We should make a database of all the evicted community members that are willing to provide us with their current contact info, as well as a statement from each one, of their losses, claims and damages that each one suffered at the hands of Caltrans. In addition, we would collect from every willing individual, any evidence or testimonies they have about any of the fires at Wood Street, as well as any content that they want to contribute to our online digital archive, called the Wood Street Anthology.
We must do fundraising to help pay for replacement cell phones, and/or mobile connectivity kiosks, where people can gain access on a weekly basis to communal cell phones, laptops, device recharging and Wi-Fi, as well as paper printouts of vital information, for all those community members who are in need of such.
We must continue our freedom of information requests against Caltrans, the city of Oakland, and others. In addition, we must make formal complaints to OSHA and other agencies, about the train crash caused by Caltrans, and the various other workplace hazards and safety violations that we have documented, which were caused by Caltrans.
We must build relationships with the Oakland fire department and the Oakland Police department, so that we can enlist their aid in authenticating our list of community members who are free from being the objects of any investigation for arson, or for any of the 240 fires at Wood Street since March 2020. We must also enlist the aid of these departments in accepting and receiving the body of evidence and testimonies that our community can provide to them concerning the fires at Wood Street, so that they can incorporate this information into their existing investigative and reporting functions, and eventually make a public statement on our behalf, that, with regards to those individuals named on our list of community members, they have no active investigations or accusations against them.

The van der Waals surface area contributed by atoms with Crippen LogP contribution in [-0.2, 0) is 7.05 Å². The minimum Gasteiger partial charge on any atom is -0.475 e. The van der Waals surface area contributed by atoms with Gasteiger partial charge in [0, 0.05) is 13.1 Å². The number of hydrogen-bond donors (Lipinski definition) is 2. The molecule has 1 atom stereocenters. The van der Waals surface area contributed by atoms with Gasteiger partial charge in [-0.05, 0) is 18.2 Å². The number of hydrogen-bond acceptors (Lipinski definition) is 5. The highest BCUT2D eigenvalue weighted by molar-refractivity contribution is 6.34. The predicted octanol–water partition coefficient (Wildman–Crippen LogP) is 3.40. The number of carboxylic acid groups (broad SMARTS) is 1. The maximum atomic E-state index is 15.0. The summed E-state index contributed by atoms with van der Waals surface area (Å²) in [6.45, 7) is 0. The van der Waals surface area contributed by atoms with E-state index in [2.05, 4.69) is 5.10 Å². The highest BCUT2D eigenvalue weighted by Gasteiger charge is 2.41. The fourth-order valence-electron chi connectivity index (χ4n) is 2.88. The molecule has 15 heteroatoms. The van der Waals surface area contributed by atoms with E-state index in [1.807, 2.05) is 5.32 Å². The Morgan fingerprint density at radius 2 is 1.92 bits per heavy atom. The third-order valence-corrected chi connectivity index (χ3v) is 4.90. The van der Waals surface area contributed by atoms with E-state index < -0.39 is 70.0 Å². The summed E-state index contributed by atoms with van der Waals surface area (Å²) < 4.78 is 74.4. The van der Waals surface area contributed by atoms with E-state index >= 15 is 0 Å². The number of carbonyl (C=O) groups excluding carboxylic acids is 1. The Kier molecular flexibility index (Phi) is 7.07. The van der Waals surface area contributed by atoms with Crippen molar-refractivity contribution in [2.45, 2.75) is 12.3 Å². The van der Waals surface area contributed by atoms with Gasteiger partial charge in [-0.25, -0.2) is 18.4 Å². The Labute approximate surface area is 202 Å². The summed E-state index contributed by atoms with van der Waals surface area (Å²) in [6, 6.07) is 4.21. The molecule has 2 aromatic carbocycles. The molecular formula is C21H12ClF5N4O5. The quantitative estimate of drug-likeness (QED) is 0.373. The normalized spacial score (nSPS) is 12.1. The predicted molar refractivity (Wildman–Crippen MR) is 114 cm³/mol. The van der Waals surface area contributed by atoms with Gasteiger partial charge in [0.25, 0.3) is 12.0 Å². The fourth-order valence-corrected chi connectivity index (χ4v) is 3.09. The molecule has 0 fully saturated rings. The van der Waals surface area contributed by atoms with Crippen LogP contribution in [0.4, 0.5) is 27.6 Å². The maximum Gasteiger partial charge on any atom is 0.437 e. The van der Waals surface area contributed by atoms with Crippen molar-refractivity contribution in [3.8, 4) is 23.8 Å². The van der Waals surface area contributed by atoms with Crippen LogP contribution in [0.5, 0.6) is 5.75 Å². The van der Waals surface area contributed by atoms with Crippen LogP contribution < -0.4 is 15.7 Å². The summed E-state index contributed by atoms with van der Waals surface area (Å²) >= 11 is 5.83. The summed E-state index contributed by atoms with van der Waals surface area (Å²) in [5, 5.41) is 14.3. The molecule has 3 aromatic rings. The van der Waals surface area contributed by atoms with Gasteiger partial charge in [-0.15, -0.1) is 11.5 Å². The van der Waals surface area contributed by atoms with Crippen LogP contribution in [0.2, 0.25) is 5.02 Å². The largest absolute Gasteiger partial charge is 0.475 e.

And, we must get from every willing individual on our community list to sign an affidavit which states that they did not cause any of the out-of-control fires at Wood Street, and keep these on hand as admissible exhibits for any future lawsuits, as well as an additional support for our public case to clear our names.
Finally, when the results and findings from all of these items are sufficiently impressive, we will have a press conference and a party/theatrical event where we will present these findings to the public and the media with our characteristic flair. Any significant legal motions in the courts that we decide to make would also be announced at this time.
Hopefully, those legal motions would include the effect of generating a constitutional challenge against each City in the state of California that has any ordinances or injunctions against overnight camping or sleeping on public land in the city limits. And that constitutional challenge would be centered on the Fifth Amendment, and our right to not be deprived of life, liberty, or estate, without due process of law.
In addition, a basic goal of these legal motions would be to fully restore or re-establish our land jurisdiction, or in other terms, the constitutional basis for our right to be stewards of sufficient amounts of public land to create the commons in every city in California, based on our social agreements, and the template of the Oakland Humane Commons charter.
And speaking of land, while all of this is going on, we will secure through various means areas of land in Oakland where our people can have basic safety and relief from harassment, evictions, and other violations of our constitutional rights.
Theo Cedar Jones